David Cox- Timeshare Health Issues
Holiday scams are on the rise as the number of reported cases up almost 20% year on year – from 4,910 to 5,826, according to Action Fraud figures.
Those reporting scams had lost around £1,200 on average. But the losses are not just financial: for many as the worry also affected their health. Scams are not just a police or trading standards issue said David Cox in the lead up to the 2016 Conference of Scams at the University of Chester.
More than a 1/4 of victims explained to Action Fraud that their experience significantly affected their health or financial wellbeing. Most concerning was that 259 people said the impact was so upsetting, they received medical treatment or had been left alone risking bankruptcy. The 3 most most common types of holiday fraud relate to the sale of airline tickets, booking accommodation online and timeshare sales.
Those aged 45-60 were common targets of holiday scams. David Cox gave information on how to spot the most common scams.
- ‘Too good to be true’ flight or holiday prices:
- 'Considerably cheaper prices should set alarm bells ringing'.
- 'Flight prices are principally set by the airlines – with travel agents having some flexibility – so charging significantly less is often a sign something isn’t right.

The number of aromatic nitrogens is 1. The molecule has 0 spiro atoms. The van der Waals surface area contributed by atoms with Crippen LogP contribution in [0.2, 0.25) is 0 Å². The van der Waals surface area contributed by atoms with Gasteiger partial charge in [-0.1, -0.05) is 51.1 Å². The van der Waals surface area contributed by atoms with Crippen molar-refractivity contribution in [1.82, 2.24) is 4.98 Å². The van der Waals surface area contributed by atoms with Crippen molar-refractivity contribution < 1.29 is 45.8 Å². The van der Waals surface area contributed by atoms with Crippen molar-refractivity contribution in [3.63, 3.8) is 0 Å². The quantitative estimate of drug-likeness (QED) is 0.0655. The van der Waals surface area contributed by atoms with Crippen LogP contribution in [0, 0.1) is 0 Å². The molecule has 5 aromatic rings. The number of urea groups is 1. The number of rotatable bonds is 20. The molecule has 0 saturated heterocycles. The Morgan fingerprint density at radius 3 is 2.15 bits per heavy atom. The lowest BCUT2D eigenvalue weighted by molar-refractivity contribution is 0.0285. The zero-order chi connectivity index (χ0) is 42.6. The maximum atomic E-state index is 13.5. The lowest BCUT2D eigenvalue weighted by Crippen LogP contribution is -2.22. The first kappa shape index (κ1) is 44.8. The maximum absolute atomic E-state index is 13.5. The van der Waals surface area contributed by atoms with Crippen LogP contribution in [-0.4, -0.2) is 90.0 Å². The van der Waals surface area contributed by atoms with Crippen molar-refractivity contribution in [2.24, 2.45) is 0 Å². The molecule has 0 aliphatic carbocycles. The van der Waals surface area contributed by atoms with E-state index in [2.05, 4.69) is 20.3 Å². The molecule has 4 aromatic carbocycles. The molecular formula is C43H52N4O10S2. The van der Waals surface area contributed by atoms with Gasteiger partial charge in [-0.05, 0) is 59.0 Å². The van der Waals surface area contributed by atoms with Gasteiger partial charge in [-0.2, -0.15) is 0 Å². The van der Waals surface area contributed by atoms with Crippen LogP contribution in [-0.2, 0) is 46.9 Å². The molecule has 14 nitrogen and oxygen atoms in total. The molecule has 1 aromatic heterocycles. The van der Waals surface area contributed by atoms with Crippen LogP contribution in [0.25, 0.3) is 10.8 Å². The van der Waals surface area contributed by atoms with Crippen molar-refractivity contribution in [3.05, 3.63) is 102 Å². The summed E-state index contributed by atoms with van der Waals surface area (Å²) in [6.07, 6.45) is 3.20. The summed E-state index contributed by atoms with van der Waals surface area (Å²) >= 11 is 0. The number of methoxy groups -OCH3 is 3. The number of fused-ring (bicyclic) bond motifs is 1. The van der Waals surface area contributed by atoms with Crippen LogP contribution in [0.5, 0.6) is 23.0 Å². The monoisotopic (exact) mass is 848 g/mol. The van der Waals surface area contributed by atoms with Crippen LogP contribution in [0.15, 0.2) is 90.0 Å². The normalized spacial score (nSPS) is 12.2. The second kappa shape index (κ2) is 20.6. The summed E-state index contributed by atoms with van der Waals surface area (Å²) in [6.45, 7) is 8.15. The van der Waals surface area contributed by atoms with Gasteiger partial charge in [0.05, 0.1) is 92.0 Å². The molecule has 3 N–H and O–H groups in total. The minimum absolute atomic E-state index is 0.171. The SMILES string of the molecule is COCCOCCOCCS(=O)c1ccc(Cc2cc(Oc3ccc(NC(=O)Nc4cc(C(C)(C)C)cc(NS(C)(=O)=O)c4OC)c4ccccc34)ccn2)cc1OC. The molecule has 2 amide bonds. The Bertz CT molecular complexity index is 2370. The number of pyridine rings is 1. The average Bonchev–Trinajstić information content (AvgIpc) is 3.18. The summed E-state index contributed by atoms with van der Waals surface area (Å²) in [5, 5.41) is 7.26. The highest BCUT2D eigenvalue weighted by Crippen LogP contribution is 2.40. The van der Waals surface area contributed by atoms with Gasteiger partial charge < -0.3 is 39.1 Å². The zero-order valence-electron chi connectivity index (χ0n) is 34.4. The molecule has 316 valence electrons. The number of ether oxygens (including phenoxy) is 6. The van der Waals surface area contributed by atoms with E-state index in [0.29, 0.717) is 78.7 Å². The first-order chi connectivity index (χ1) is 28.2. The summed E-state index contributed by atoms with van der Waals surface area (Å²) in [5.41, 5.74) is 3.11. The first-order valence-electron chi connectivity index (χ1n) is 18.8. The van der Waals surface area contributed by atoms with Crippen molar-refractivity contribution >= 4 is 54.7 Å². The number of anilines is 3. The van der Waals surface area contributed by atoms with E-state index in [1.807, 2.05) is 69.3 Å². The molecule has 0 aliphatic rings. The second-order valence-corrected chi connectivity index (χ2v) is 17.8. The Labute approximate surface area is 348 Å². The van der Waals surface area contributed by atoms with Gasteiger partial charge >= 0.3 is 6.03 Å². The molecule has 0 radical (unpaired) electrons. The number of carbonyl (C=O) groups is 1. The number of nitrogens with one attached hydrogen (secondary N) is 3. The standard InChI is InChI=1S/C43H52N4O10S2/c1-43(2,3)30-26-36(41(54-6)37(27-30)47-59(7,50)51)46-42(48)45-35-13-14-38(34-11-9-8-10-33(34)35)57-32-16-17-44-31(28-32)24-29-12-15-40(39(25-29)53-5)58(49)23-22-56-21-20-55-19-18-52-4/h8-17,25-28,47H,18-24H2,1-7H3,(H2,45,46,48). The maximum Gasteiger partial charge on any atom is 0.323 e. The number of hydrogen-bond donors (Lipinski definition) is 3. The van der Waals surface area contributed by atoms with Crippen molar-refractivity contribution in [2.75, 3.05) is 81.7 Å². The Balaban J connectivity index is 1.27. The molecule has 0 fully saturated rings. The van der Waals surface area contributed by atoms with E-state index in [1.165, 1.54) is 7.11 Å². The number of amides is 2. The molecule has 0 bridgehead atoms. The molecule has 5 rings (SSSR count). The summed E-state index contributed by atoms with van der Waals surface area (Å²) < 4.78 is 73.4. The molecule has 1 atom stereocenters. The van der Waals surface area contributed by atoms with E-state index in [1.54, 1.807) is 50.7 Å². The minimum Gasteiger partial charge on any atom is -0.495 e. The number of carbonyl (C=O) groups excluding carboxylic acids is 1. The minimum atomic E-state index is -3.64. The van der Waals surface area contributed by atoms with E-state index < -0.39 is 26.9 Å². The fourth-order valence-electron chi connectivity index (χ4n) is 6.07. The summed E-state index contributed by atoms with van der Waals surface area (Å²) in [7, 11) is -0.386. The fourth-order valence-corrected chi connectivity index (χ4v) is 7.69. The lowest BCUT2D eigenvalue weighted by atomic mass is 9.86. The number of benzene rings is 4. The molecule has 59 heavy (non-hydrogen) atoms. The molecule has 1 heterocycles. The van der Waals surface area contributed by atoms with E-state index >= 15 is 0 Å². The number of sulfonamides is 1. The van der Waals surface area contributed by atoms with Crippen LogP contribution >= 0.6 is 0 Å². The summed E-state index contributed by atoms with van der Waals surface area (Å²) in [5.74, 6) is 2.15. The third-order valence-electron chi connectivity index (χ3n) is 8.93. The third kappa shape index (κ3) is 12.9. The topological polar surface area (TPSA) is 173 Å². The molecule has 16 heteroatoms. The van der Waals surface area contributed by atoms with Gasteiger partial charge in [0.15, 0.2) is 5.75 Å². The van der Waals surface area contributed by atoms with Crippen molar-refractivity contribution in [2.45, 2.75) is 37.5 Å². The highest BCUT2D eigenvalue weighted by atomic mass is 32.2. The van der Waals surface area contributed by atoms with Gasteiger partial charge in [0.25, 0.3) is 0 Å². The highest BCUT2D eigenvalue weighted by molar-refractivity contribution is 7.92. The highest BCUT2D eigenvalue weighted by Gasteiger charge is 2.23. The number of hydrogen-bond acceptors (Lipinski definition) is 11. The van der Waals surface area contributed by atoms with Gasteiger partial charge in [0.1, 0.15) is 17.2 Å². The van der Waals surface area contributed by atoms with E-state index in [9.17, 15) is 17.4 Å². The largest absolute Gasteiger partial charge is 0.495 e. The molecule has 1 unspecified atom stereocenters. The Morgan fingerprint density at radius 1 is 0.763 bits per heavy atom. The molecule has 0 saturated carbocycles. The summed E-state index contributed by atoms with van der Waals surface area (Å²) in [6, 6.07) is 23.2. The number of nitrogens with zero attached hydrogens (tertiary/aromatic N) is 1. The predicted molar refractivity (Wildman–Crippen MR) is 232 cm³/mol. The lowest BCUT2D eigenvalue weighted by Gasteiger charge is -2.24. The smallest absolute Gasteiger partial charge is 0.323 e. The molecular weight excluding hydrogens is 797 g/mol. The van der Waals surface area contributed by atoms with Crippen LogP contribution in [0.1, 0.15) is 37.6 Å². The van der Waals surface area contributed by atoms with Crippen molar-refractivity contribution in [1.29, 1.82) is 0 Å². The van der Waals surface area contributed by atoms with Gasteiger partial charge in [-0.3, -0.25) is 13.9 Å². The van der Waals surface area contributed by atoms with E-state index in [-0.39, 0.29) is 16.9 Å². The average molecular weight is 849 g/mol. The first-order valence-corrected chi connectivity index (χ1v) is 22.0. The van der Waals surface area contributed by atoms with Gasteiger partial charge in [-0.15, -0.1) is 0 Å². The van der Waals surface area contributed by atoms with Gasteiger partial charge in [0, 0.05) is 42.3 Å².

No such thing as a ‘free’ holiday', Cox says
Many of the victims of timeshare scams Cox explains were offered gifts, freebies and inducements all to entice unsuspecting people into attending a seminar/sales presentation where they were duped into buying a fraudulent timeshare and loans sold by unregulated timeshare salespeople. You always need to be on your guard and follow your gut. Is it real or not? Don’t be talked into signing up for something you later regret, if you're unsure, don’t act.
If the only payment option is a bank transfer this should also set alarm bells ringing. Not only does this show no bank is prepared to provide credit card facilities but, if you’re dealing with a scammer, it will be almost impossible to get your money back says 'Which' consumer association. When a consumer consults the internet and reads reviews regarding the company's satisfied clients, that company does not post reviews about its complaining consumers, so balance does not exist. In time matters there is a website called Timeshare Talk and there is a better than average chance that the posts on this site will have details of consumer experiences and warnings about the other companies.
Check several online review sites before booking.
Stay one step ahead of holiday scams. Customers may be particularly vulnerable as the overseas travel industry is reporting good early-booking levels, with accommodation and flights at a premium. Fraudsters could take advantage of this by offering ‘good deals’ over the summer. These will then fail to materialise, leaving people out of pocket and with either no flights or nowhere to stay.
The majority of those who were defrauded paid by bank transfer or cash, leaving little chance of getting their money back.
Some fraudsters now actively encourage people to pay in these ways by claiming that they are the only payment methods protected by their own bogus insurance schemes.
The most common types of fraud related to: holiday accommodation: fraudsters are making full use of the internet to con holidaymakers by setting up fake websites, hacking into legitimate accounts, and posting fake adverts on websites and social media.
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